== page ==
Why We Hiccup

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Hiccups don't serve a useful function anymore, but they were useful to our very ancient ancestors. Find out how early fish 'hiccuped' in order to breath underwater.

Hiccups are a great way to ruin a good meal, a sad movie, or a first date. They're annoying, sometimes painful, and completely useless. That is, they're completely useless to humans. To early fish and amphibians, the motion of a hiccup was vital to continued survival. Humans' ever-so-great-grandcestors were just beginning to use lungs to crawl out of the water. When roaming the land, they needed to suck air down into their lungs.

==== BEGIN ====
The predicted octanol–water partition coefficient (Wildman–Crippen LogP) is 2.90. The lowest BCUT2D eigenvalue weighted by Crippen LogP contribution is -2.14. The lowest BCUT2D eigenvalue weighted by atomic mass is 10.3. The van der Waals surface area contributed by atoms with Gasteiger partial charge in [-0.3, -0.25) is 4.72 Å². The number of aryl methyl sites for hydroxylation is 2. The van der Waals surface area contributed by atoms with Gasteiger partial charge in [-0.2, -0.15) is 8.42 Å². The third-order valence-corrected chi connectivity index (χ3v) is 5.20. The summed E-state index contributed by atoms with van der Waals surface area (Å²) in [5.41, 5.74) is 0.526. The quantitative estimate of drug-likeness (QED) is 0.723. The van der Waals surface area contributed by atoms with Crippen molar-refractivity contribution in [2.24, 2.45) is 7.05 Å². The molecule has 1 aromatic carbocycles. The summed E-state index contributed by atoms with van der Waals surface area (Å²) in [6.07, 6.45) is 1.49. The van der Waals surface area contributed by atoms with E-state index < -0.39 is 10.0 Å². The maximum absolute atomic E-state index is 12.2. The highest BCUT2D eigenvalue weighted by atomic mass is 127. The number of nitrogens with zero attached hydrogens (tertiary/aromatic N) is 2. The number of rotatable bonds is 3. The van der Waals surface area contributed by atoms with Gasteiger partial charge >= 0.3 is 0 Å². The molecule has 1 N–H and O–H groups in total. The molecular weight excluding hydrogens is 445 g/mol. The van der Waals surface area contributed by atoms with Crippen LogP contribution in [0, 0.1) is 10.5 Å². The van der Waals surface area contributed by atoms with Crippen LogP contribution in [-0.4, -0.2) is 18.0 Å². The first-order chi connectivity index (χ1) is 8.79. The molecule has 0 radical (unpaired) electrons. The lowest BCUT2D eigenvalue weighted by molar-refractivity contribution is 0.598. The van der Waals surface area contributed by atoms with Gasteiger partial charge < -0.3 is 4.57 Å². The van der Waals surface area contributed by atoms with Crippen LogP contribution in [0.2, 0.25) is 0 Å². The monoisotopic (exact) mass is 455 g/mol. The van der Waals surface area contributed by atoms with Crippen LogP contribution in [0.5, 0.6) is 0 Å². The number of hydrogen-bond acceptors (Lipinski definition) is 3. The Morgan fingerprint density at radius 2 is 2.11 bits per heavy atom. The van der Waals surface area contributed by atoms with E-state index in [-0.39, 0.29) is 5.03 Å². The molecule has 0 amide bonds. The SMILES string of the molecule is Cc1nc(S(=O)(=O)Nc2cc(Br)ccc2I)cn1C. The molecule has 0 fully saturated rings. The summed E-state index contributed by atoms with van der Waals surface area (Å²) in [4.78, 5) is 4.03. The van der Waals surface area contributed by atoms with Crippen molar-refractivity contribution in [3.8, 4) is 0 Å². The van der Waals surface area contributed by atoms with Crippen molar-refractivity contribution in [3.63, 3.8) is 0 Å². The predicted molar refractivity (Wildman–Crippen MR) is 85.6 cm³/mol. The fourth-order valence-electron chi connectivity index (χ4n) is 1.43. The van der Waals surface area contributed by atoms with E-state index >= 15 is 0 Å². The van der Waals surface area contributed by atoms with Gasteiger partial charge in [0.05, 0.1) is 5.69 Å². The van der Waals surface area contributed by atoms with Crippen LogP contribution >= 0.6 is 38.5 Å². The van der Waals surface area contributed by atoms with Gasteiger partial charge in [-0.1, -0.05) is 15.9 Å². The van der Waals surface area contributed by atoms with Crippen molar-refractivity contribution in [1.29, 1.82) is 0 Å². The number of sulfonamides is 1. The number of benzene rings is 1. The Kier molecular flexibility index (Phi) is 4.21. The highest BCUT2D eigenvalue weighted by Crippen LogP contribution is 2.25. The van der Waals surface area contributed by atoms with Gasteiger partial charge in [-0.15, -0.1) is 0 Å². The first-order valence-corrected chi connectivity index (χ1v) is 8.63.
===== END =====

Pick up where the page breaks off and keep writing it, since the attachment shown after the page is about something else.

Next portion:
When they plunged back into their watery homes, they needed to keep their lungs free of liquid. To accomplish that, they had the ability to close the glottis, the passageway into their lungs. They would muscle closed the glottis, sealing off the lungs when they were underwater. At the same time, they would suck water back, forcing it over their gills to allow them to oxygenate themselves while underwater. The motion would push the closed glottis back and down.

So the motion was as follows: a sudden indrawn breath, meant to pull things into the mouth, and a sudden closure of the airway, stopping anything from actually reaching the lungs. Sound familiar? The motion of a hiccup is what allowed early human ancestors to go from air to water to air again. Today, when we only breathe air and leave water to those in wetsuits, it's just a vestigial twitch.


Via: Smithsonian.com.